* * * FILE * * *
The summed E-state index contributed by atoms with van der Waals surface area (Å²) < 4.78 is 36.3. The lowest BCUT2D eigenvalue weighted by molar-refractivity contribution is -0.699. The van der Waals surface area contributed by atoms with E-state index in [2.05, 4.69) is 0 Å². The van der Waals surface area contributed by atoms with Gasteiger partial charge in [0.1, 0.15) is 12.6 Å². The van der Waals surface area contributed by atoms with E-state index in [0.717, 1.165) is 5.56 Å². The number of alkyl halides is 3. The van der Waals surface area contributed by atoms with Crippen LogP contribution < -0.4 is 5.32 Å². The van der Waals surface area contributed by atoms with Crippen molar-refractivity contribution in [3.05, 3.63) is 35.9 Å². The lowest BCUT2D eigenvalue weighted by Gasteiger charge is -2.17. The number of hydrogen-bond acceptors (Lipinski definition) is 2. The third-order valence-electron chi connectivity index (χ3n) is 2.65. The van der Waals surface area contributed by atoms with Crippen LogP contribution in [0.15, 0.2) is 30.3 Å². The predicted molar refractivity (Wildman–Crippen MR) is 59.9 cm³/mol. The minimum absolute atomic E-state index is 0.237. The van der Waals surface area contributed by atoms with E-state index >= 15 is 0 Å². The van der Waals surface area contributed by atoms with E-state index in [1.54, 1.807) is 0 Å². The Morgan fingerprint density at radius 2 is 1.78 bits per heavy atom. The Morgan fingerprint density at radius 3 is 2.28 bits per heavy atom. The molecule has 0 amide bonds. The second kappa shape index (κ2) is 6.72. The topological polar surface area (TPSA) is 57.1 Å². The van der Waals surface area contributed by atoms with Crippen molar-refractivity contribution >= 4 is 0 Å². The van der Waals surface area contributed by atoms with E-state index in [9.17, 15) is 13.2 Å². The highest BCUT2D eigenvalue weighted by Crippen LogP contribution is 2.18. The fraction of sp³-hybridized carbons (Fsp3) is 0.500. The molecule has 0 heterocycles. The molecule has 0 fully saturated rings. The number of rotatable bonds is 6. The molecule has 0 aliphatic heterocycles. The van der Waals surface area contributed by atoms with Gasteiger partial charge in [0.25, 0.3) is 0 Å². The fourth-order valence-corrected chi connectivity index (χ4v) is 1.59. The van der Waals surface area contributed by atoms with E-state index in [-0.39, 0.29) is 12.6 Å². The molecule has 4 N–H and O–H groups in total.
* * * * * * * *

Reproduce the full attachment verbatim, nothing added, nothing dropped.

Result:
The summed E-state index contributed by atoms with van der Waals surface area (Å²) < 4.78 is 36.3. The lowest BCUT2D eigenvalue weighted by molar-refractivity contribution is -0.699. The van der Waals surface area contributed by atoms with E-state index in [2.05, 4.69) is 0 Å². The van der Waals surface area contributed by atoms with Gasteiger partial charge in [0.1, 0.15) is 12.6 Å². The van der Waals surface area contributed by atoms with E-state index in [0.717, 1.165) is 5.56 Å². The number of alkyl halides is 3. The van der Waals surface area contributed by atoms with Crippen LogP contribution < -0.4 is 5.32 Å². The van der Waals surface area contributed by atoms with Crippen molar-refractivity contribution in [3.05, 3.63) is 35.9 Å². The lowest BCUT2D eigenvalue weighted by Gasteiger charge is -2.17. The number of hydrogen-bond acceptors (Lipinski definition) is 2. The third-order valence-electron chi connectivity index (χ3n) is 2.65. The van der Waals surface area contributed by atoms with Crippen LogP contribution in [0.15, 0.2) is 30.3 Å². The predicted molar refractivity (Wildman–Crippen MR) is 59.9 cm³/mol. The minimum absolute atomic E-state index is 0.237. The van der Waals surface area contributed by atoms with E-state index >= 15 is 0 Å². The van der Waals surface area contributed by atoms with E-state index in [1.54, 1.807) is 0 Å². The Morgan fingerprint density at radius 2 is 1.78 bits per heavy atom. The Morgan fingerprint density at radius 3 is 2.28 bits per heavy atom. The molecule has 0 amide bonds. The second kappa shape index (κ2) is 6.72. The topological polar surface area (TPSA) is 57.1 Å². The van der Waals surface area contributed by atoms with Crippen molar-refractivity contribution >= 4 is 0 Å². The van der Waals surface area contributed by atoms with E-state index in [9.17, 15) is 13.2 Å². The highest BCUT2D eigenvalue weighted by Crippen LogP contribution is 2.18. The fraction of sp³-hybridized carbons (Fsp3) is 0.500. The molecule has 0 heterocycles. The molecule has 0 fully saturated rings. The number of rotatable bonds is 6. The molecule has 0 aliphatic heterocycles. The van der Waals surface area contributed by atoms with Gasteiger partial charge in [0.25, 0.3) is 0 Å². The fourth-order valence-corrected chi connectivity index (χ4v) is 1.59. The van der Waals surface area contributed by atoms with E-state index in [-0.39, 0.29) is 12.6 Å². The molecule has 4 N–H and O–H groups in total.